Power A Fusion Headset Review: Top-Notch

In a day and age where headset options are sometimes mind-boggling Power A has created something that stands tall in a crowded marketplace thanks to comfort and dependability.

The Fusion headset isn’t nearly as sexy from a design standpoint as some of the Turtle Beach sets, with their Star Wars themes and funky colors, but it’s hard to deny that Fusion isn’t one of the most comfortable sets on the market today. That’s not to say it doesn’t look good though. Jet black, they look badass enough to stay in the same room as a TB headset, but again, it’s all from a performance standpoint that the Power A Fusion makes its mark.

Featuring two beefy memory foam ear pads, they fit snug and don’t get warm when playing a frenetic first-person shooter. As a result, these are headphones you’ll want to use all the time, even when you’re not gaming.

However, in spite of the comfort and solid sound quality, the Fusion’s strongest asset is its microphone. Detachable and bendy, it’s easy to position it where you want. Never sounding crispy or blanketed, the microphone produces a balanced sound that you’ll love if you’re recording videos for your YouTube or Twitch channel.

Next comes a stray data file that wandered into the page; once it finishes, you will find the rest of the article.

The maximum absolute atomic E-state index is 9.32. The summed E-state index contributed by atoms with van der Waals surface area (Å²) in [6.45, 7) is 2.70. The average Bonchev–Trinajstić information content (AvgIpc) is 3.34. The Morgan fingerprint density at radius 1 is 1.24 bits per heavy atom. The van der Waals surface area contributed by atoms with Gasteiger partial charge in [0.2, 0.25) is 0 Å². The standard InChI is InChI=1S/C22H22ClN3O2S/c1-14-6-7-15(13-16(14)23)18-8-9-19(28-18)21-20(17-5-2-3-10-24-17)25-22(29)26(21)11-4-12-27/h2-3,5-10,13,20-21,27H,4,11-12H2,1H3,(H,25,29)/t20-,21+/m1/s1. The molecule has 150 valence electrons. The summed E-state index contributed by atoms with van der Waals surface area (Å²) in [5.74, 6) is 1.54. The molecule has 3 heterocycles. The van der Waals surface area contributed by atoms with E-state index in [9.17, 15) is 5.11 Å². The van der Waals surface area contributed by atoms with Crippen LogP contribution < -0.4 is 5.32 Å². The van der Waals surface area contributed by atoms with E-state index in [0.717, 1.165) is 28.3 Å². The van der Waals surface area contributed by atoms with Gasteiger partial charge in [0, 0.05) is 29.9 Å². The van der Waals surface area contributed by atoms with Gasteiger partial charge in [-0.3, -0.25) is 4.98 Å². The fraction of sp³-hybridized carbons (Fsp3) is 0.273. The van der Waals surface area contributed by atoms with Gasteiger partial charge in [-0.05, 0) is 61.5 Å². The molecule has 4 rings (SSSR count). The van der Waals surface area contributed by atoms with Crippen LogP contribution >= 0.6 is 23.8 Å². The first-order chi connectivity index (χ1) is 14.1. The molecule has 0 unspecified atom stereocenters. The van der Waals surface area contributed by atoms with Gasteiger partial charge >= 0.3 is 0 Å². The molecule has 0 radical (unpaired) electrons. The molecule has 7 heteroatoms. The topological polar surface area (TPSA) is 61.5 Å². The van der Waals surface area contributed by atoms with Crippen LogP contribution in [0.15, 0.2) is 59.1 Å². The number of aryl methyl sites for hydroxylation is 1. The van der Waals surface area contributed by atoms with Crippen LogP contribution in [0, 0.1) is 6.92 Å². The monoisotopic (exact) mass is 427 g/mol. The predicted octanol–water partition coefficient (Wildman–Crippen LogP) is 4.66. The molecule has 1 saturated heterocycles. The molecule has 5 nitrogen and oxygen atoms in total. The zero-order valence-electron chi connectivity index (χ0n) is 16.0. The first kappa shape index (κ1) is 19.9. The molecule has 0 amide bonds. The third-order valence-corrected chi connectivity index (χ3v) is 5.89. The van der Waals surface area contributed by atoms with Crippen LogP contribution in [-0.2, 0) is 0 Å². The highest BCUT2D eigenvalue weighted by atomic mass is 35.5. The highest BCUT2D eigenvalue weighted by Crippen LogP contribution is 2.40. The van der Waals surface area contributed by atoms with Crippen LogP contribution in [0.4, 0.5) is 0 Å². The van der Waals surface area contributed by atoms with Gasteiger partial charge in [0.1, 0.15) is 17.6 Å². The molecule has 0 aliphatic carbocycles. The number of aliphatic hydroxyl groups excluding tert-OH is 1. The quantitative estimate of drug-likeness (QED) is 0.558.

They sound good, they’re light and the microphone is fantastic. Add all that together and a friendly-price and you have one of the best headsets available this holiday season.

Editor’s Note:

It’s rare that we sound like a consumer guide at Review Fix. We don’t ever want to make it seem like we want you to buy anything. However, in the case of the Power A Fusion headset, for $49.99, it’s hard to argue with the level of quality and dependability.

Power-A gave ReviewFix.com a review copy of the Fusion headset to facilitate this review.

About Patrick Hickey Jr. 8901 Articles
Patrick Hickey Jr. is the Founder, Editor-in-Chief, Master Jedi and Grand Pooh-bah of ReviewFix.com and is the author of the book, "The Minds Behind the Games: Interviews with Cult and Classic Video Game Developers," from leading academic and non-fiction publisher McFarland and Company. He is currently the Assistant Director of the Journalism Program at Kingsborough Community College and is a former News Editor at NBC Local Integrated Media and a National Video Games Writer at the late Examiner.com. He has also had articles and photos published in The New York Times, The New York Daily News, Complex and The Syracuse Post-Standard. Love him. Read him.

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